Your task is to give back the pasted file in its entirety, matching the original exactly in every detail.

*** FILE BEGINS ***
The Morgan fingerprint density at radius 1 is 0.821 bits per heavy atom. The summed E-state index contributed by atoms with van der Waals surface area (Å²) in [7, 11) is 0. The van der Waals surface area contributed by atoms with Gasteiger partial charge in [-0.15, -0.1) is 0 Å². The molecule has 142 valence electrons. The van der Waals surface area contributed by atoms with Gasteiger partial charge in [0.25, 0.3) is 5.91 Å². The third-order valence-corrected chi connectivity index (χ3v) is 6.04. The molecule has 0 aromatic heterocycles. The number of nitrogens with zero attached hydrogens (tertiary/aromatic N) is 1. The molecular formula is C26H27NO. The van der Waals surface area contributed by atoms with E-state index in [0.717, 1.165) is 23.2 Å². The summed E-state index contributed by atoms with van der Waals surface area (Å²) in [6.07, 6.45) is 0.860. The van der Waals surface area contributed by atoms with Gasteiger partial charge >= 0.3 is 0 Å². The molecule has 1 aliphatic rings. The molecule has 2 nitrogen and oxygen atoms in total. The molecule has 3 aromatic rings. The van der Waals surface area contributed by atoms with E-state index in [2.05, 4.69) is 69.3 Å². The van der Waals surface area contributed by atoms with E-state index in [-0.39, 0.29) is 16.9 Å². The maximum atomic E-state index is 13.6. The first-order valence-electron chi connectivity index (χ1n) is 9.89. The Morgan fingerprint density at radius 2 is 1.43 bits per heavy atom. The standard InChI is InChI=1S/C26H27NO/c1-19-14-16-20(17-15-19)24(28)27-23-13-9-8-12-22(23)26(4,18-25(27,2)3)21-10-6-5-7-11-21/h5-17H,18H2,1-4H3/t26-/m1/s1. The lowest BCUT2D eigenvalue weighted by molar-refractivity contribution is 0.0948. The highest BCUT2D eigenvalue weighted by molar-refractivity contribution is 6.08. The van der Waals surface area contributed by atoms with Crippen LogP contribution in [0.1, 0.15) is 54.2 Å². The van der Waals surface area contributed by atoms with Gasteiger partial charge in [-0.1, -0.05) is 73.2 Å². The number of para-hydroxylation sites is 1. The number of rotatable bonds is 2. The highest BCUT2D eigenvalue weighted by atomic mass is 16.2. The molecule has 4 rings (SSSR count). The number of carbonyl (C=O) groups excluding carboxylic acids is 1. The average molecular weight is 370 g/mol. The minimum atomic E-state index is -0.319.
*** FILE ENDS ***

The Morgan fingerprint density at radius 1 is 0.821 bits per heavy atom. The summed E-state index contributed by atoms with van der Waals surface area (Å²) in [7, 11) is 0. The van der Waals surface area contributed by atoms with Gasteiger partial charge in [-0.15, -0.1) is 0 Å². The molecule has 142 valence electrons. The van der Waals surface area contributed by atoms with Gasteiger partial charge in [0.25, 0.3) is 5.91 Å². The third-order valence-corrected chi connectivity index (χ3v) is 6.04. The molecule has 0 aromatic heterocycles. The number of nitrogens with zero attached hydrogens (tertiary/aromatic N) is 1. The molecular formula is C26H27NO. The van der Waals surface area contributed by atoms with E-state index in [0.717, 1.165) is 23.2 Å². The summed E-state index contributed by atoms with van der Waals surface area (Å²) in [6.07, 6.45) is 0.860. The van der Waals surface area contributed by atoms with Gasteiger partial charge >= 0.3 is 0 Å². The molecule has 1 aliphatic rings. The molecule has 2 nitrogen and oxygen atoms in total. The molecule has 3 aromatic rings. The van der Waals surface area contributed by atoms with E-state index in [2.05, 4.69) is 69.3 Å². The van der Waals surface area contributed by atoms with E-state index in [-0.39, 0.29) is 16.9 Å². The maximum atomic E-state index is 13.6. The first-order valence-electron chi connectivity index (χ1n) is 9.89. The Morgan fingerprint density at radius 2 is 1.43 bits per heavy atom. The standard InChI is InChI=1S/C26H27NO/c1-19-14-16-20(17-15-19)24(28)27-23-13-9-8-12-22(23)26(4,18-25(27,2)3)21-10-6-5-7-11-21/h5-17H,18H2,1-4H3/t26-/m1/s1. The lowest BCUT2D eigenvalue weighted by molar-refractivity contribution is 0.0948. The highest BCUT2D eigenvalue weighted by molar-refractivity contribution is 6.08. The van der Waals surface area contributed by atoms with Crippen LogP contribution in [0.1, 0.15) is 54.2 Å². The van der Waals surface area contributed by atoms with Gasteiger partial charge in [-0.1, -0.05) is 73.2 Å². The number of para-hydroxylation sites is 1. The number of rotatable bonds is 2. The highest BCUT2D eigenvalue weighted by atomic mass is 16.2. The molecule has 4 rings (SSSR count). The number of carbonyl (C=O) groups excluding carboxylic acids is 1. The average molecular weight is 370 g/mol. The minimum atomic E-state index is -0.319.